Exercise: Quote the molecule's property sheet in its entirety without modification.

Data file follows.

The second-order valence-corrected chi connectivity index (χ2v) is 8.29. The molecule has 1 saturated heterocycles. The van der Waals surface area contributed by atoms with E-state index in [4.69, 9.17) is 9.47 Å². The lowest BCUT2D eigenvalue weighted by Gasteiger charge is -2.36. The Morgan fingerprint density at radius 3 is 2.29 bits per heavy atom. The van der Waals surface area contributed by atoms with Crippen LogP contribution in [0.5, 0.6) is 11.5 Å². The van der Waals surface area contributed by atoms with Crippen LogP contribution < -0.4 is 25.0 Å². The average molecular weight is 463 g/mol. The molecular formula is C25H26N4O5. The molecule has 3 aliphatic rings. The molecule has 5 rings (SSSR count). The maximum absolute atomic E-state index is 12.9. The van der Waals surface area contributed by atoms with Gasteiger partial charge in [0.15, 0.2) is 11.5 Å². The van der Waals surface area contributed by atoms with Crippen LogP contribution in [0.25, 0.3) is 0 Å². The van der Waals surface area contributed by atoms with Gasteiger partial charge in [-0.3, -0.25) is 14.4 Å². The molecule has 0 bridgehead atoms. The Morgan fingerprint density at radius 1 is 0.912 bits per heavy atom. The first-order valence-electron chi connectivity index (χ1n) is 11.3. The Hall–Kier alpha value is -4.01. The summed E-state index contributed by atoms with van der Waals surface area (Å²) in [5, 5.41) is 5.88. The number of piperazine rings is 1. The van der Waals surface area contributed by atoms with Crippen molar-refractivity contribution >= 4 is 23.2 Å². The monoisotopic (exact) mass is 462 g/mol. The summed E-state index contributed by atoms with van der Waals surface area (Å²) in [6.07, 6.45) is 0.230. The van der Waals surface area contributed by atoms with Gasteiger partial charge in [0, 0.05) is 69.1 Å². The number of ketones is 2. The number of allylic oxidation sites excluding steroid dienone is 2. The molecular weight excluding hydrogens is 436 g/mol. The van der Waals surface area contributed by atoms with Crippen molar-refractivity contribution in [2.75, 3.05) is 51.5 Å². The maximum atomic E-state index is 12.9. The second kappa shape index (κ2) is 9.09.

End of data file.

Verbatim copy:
The second-order valence-corrected chi connectivity index (χ2v) is 8.29. The molecule has 1 saturated heterocycles. The van der Waals surface area contributed by atoms with E-state index in [4.69, 9.17) is 9.47 Å². The lowest BCUT2D eigenvalue weighted by Gasteiger charge is -2.36. The Morgan fingerprint density at radius 3 is 2.29 bits per heavy atom. The van der Waals surface area contributed by atoms with Crippen LogP contribution in [0.5, 0.6) is 11.5 Å². The van der Waals surface area contributed by atoms with Crippen LogP contribution < -0.4 is 25.0 Å². The average molecular weight is 463 g/mol. The molecular formula is C25H26N4O5. The molecule has 3 aliphatic rings. The molecule has 5 rings (SSSR count). The maximum absolute atomic E-state index is 12.9. The van der Waals surface area contributed by atoms with Gasteiger partial charge in [0.15, 0.2) is 11.5 Å². The van der Waals surface area contributed by atoms with Crippen LogP contribution in [0.25, 0.3) is 0 Å². The van der Waals surface area contributed by atoms with Gasteiger partial charge in [-0.3, -0.25) is 14.4 Å². The molecule has 0 bridgehead atoms. The Morgan fingerprint density at radius 1 is 0.912 bits per heavy atom. The first-order valence-electron chi connectivity index (χ1n) is 11.3. The Hall–Kier alpha value is -4.01. The summed E-state index contributed by atoms with van der Waals surface area (Å²) in [5, 5.41) is 5.88. The number of piperazine rings is 1. The van der Waals surface area contributed by atoms with Crippen molar-refractivity contribution >= 4 is 23.2 Å². The monoisotopic (exact) mass is 462 g/mol. The summed E-state index contributed by atoms with van der Waals surface area (Å²) in [6.07, 6.45) is 0.230. The van der Waals surface area contributed by atoms with Gasteiger partial charge in [0, 0.05) is 69.1 Å². The number of ketones is 2. The number of allylic oxidation sites excluding steroid dienone is 2. The molecular weight excluding hydrogens is 436 g/mol. The van der Waals surface area contributed by atoms with Crippen molar-refractivity contribution in [2.75, 3.05) is 51.5 Å². The maximum atomic E-state index is 12.9. The second kappa shape index (κ2) is 9.09.